Saturday, July 03, 2004

8. Optimism

My meditation at home is different from away. Sangha meetings are good, because of the group. Simon's house is good, I've meditated there a lot. Aryaloka is great, I've had very deep experiences there. New Jersey is a little tough. I've got a bench here now, but it's too low, and there's no cushion. I need a higher bench and cushion. There it trouble with my foot falling asleep.

On the one hand you don't want to move while meditating. On the other hand, it's not torture, you have to adjust and react to sleeping limbs.

So I moved a bit, and ended up on the bed, which was my old position, knees crossed, back supported. Not exactly an alert position, but OK.

Despite the moving around, I went 10 minutes per stage, instead of 8. So that was positive. I'm extending naturally. But I moved, and had the last stage, laying down! A definite no no.

I got the head feeling, which I usually like, but I'm trying to move the feeling more down into my body. To sink it, to swallow it. I sometimes can get it near my throat and swallow, and I've succeeded in getting it all the way down to my upper chest. David Smith has it just below his belly button. I don't know how to get it down there, but that's one hope of mine in meditation.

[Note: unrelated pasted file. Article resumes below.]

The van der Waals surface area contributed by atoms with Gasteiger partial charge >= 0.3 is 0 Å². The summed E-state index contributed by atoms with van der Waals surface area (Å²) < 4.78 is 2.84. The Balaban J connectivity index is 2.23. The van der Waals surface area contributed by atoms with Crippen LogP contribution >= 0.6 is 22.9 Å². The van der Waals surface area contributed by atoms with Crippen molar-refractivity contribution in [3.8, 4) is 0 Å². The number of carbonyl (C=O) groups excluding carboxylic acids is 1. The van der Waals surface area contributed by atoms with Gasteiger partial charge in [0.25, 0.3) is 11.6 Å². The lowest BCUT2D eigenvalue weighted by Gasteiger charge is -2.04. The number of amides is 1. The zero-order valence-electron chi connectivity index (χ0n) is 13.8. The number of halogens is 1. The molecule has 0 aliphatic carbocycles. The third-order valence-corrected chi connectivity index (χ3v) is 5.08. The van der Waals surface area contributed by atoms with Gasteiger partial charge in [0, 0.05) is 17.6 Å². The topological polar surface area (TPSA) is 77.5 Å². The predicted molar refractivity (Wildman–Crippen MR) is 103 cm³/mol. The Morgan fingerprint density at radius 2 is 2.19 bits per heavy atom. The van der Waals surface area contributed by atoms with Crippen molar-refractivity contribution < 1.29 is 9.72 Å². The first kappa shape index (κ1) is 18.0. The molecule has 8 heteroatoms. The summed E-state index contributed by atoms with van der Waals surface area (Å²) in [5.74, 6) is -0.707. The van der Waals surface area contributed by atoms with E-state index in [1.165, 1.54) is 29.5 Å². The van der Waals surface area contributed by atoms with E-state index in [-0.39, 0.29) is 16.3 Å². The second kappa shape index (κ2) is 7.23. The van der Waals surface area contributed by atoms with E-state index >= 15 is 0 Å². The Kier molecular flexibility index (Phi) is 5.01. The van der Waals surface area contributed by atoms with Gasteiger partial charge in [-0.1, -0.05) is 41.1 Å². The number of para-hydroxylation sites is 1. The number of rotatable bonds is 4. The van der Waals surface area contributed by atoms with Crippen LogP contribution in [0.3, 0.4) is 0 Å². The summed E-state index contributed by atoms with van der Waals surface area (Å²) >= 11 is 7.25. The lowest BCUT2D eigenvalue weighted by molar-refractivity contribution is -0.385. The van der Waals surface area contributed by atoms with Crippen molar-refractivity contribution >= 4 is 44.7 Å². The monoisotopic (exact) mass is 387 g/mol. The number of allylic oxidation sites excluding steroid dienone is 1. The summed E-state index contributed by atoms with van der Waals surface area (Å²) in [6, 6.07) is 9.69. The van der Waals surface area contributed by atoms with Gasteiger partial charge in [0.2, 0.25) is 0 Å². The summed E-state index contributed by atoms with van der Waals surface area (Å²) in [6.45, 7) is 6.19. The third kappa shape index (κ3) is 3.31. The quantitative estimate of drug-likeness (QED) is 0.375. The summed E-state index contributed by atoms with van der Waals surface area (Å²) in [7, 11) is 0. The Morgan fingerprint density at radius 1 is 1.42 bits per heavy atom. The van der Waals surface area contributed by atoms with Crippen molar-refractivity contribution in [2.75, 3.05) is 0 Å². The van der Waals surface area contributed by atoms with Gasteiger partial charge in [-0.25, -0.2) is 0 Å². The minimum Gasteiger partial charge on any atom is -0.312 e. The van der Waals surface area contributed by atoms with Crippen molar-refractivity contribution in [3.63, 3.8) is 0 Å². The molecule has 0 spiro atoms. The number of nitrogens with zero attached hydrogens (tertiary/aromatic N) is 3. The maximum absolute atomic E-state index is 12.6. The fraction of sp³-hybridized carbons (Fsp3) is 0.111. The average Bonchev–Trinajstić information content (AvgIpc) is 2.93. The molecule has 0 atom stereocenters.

Having said that, I've developed deeper aspirations about meditation and become very unsatisfied with my present state of affairs. Not going on a retreat in a while partially is to blame, but there's other things I can do. I need to do more personal meditation days. Instead today I just took a long nap during the Mets game, and woke up to see them win. And then I've been reading Learned Optimism by Seligman.

I was reading a book that suggested the concept "spiritual bypassism", which is the idea that you don't have to do any work outside of spirituality, that will take care of all your troubles. Which is not true. Plus I want to be a therapist, I have been a therapist as an intern, and I want to learn more in the psychology realm.

Seligman's book is good, it has a test, that breaks things down some. One shocking result though, was that I don't universalize my goodness. I'm pretty optimistic in not universalizing my badness. And I do see myself as permanently good, but not pervasively good. I have an OK hope index.

While it seems very convincing, it does go against what I've learned in child management and discipline. Don't dole out general praise, it's better to be specific. I've only read 50 pages into the book, so I need to give him a chance to qualify his statements. He also says mild pessimism is useful in a few situations. But I balk at universalizing traits, making global personal statements, good or bad. I've got to read more of the book, but I do believe being positive is a very important step on the spiritual path.

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